5 easy ways to drive your printer INSANE and increase your print and marketing bill

You need printing. Like it or not, you need those business cards or letterheads or brochures or posters. Whatever they are, they’re required for business, just like computers, pens and Monday morning coffee. And sometimes they can be annoyingly expensive. It doesn’t have to be that way – some of the things you’re doing maybe increasing your print bill unnecessarily. Here are the stupid mistakes you’re probably making:


1) You don’t ask for advice
Your printer has a wealth of knowledge at their disposal, but you’re stuck in the same old printing rut. You order the same thing every time, without asking if there’s a different way this could be printed. Ask about the differences between lithography and digital printing, ask about different paper types, ask if there’s any way you could get a cheaper price for a bulk order.


2) You don’t bulk order
You order small quantities of the same thing every couple of months. Order a huge quantity once a year if nothing ever changes, or see if you can preprint the difficult part all in one go and overprint the small details as you need them.

For example, if the expensive part of your order is foiling the logo on your business cards, why not foil 10,000 in bulk? Then overprint the telephone numbers and address details in smaller batches of 500 as you need them. It’ll work out cheaper in the end.


3) You buy your own paper
You think you’re doing the right thing and saving yourself money by buying your own paper. You’re probably not. It’s probably the wrong size. You’ve probably bought the wrong quantity. It might not even print properly. Always talk to your printer before buying paper. They can tell you how much you need, and check to see if it’s printable with their machinery. They can also check to see if they can get the same thing or something similar for a lower price. They have connections in the print industry, you know.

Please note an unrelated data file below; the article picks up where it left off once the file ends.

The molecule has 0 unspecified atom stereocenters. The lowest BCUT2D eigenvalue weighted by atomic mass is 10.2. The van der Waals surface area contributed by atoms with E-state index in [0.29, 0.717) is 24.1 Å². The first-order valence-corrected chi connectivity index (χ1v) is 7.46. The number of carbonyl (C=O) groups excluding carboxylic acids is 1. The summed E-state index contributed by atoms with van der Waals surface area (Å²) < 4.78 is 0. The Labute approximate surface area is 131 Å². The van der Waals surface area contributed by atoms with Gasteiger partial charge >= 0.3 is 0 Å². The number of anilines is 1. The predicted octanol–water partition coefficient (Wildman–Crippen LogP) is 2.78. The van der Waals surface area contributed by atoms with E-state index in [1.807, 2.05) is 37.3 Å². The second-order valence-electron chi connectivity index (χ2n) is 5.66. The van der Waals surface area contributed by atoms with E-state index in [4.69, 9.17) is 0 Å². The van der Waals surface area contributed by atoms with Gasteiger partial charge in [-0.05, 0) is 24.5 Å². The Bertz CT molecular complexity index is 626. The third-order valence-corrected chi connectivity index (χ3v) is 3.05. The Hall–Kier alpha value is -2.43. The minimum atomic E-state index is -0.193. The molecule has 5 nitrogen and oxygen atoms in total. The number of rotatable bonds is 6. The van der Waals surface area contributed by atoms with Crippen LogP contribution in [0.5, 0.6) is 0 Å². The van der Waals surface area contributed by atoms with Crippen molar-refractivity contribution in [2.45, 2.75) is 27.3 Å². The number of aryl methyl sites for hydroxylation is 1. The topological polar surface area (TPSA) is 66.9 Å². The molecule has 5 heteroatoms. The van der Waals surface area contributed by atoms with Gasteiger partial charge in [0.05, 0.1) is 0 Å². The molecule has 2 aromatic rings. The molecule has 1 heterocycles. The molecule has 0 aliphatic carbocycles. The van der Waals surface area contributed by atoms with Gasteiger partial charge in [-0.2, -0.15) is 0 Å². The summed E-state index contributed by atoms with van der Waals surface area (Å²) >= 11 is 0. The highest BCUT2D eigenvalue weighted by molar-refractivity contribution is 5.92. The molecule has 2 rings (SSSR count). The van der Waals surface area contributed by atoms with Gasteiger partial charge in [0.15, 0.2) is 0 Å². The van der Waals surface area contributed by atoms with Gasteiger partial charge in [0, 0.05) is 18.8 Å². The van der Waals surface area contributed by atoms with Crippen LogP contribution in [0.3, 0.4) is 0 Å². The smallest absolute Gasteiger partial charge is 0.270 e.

4) You’re printing at weirdo size
There are standard sizes for a reason. It makes everything fit together nicely, like a jigsaw wearing surgical gloves. If your printing is a bizarre size you’re probably wasting a lot of paper. It also means everything (from envelopes to folders) has to be specially made for you. This can get expensive quickly. 


5) You’re cutting corners with graphic design and artwork
Instead of paying a professional to create beautiful artwork, you’ve got your cousin’s neighbour’s 16 year old son doing it because you once saw a t-shirt he designed and it hasn’t burst into flames yet. Oh yeah, and he’s cheap. And he’ll do whatever you tell him, because he’s a kid, so you’re bound to get what you want.

Except that his artwork is terrible. Technically and aesthetically. And now you’re paying the printer’s artworkers more money than you paid the kid in the first place to fix the job and make the files actually print ready.

Sigh… Either that or you really are paying a professional designer. A lot. But instead of letting them liaise with the printers, you want to micro-manage. So you don’t bother to tell them that you’ve just changed your mind and you’re now going with the extra textured board. The one that won’t look so great once it’s hidden under layers of ink. But no one can warn you because the designer doesn’t know anything about the paper, and the printer doesn’t know anything about the artwork. Until the day of printing. That’s when you end up paying the printer’s artworkers another fee to fix the artwork at the last minute because you need the job by deadline. Either work with the printer’s designers and artworkers directly from the beginning, or make sure your company’s designer is.

After reliving all of that I think I’ll go and put my straight jacket back on.


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